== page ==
Surgical duration and risk of venous thromboembolism

John Y S Kim*, Nima Khavanin, Aksharananda Rambachan, Robert J. McCarthy, Alexei S. Mlodinow, Gildasio S. De Oliveria, M. Christine Stock, Madeleine J. Gust, David M. Mahvi

*Corresponding author for this work

Research output: Contribution to journalArticle

112 Scopus citations

Abstract

IMPORTANCE: There is a paucity of data assessing the effect of increased surgical duration on the incidence ofvenous thromboembolism (VTE). OBJECTIVE: To examine the association between surgical duration and the incidence of VTE. DESIGN, SETTINGS, AND PARTICIPANTS: Retrospective cohort of 1 432 855 patients undergoing surgery under general anesthesia at 315 US hospitals participating in the American College of Surgeons National Surgical Quality Improvement Program from 2005 to 2011. EXPOSURE: Duration of surgery. MAINOUTCOMES AND MEASURES: The ratesofdeep vein thrombosis (DVT), pulmonary embolism (PE), and VTE within 30 days of the index operation. Surgical duration was standardized across Current Procedural Terminology codes using a z score. Outcomes were compared across quintiles of the z score. Multiple logistic regression models were developed to examine the association while adjusting for patient demographics, clinical characteristics, and comorbidities. RESULTS: The overall VTE rate was 0.96% (n = 13 809); the rates of DVT and PE were 0.71% (n = 10 198) and 0.33% (n = 4772), respectively. The association between surgical duration and VTE increased in a stepwise fashion. Compared with a procedure of average duration, patients undergoing the longest procedures experienced a 1.27-fold (95% CI, 1.21-1.34; adjusted risk difference [ARD], 0.23%) increase in the odds of developing a VTE; the shortest procedures demonstrated an odds ratio of0.86 (95% CI, 0.83-0.88; ARD, -0.12%). The robustness of these results was substantiated with several sensitivity analyses attempting to minimize the effect of outliers, concurrent complications, procedural differences, and unmeasured confounding variables. CONCLUSIONS AND RELEVANCE: Among patients undergoing surgery, an increase in surgical duration was directly associated with an increase in the risk for VTE. These findings may help inform preoperative and postoperative decision making related to surgery.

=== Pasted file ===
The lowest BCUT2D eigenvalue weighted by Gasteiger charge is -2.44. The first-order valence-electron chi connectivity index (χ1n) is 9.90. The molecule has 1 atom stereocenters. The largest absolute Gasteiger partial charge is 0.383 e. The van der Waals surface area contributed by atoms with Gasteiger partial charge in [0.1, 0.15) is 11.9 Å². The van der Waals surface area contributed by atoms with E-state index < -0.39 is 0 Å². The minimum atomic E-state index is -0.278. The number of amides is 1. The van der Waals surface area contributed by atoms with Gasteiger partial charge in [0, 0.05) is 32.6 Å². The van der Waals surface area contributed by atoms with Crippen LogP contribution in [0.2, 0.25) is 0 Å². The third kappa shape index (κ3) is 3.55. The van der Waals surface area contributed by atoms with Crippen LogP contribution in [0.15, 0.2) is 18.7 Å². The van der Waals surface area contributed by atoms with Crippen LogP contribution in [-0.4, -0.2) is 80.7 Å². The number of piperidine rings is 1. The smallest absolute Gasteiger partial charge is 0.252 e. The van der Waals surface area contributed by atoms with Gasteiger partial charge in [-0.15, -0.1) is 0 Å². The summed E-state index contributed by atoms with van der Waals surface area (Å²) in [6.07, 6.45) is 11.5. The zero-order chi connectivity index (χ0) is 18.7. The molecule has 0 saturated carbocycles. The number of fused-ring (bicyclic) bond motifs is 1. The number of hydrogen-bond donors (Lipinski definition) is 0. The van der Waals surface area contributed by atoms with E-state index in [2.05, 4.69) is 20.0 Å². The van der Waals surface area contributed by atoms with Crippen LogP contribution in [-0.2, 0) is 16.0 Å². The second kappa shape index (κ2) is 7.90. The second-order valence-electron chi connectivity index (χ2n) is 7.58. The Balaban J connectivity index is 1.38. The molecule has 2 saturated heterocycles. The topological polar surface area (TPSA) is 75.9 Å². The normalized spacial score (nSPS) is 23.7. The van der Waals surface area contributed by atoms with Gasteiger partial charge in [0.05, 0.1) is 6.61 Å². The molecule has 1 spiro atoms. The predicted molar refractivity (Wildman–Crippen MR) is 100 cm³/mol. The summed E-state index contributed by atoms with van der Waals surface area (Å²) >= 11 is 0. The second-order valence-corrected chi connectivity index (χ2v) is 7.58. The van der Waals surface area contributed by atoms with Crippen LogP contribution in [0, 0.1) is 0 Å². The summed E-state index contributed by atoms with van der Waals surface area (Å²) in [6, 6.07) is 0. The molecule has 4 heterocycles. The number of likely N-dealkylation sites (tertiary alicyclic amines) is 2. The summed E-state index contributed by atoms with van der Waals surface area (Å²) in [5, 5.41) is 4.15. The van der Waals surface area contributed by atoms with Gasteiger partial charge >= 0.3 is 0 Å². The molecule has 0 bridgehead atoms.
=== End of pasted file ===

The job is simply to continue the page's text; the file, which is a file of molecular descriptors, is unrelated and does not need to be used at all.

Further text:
Original languageEnglish (US)
Pages (from-to)110-117
Number of pages8
JournalJAMA surgery
Volume150
Issue number2
DOIs
StatePublished - Feb 1 2015

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ASJC Scopus subject areas

  • Surgery

Cite this

Kim, J. Y. S., Khavanin, N., Rambachan, A., McCarthy, R. J., Mlodinow, A. S., De Oliveria, G. S., Stock, M. C., Gust, M. J., & Mahvi, D. M. (2015). Surgical duration and risk of venous thromboembolism. JAMA surgery, 150(2), 110-117. https://doi.org/10.1001/jamasurg.2014.1841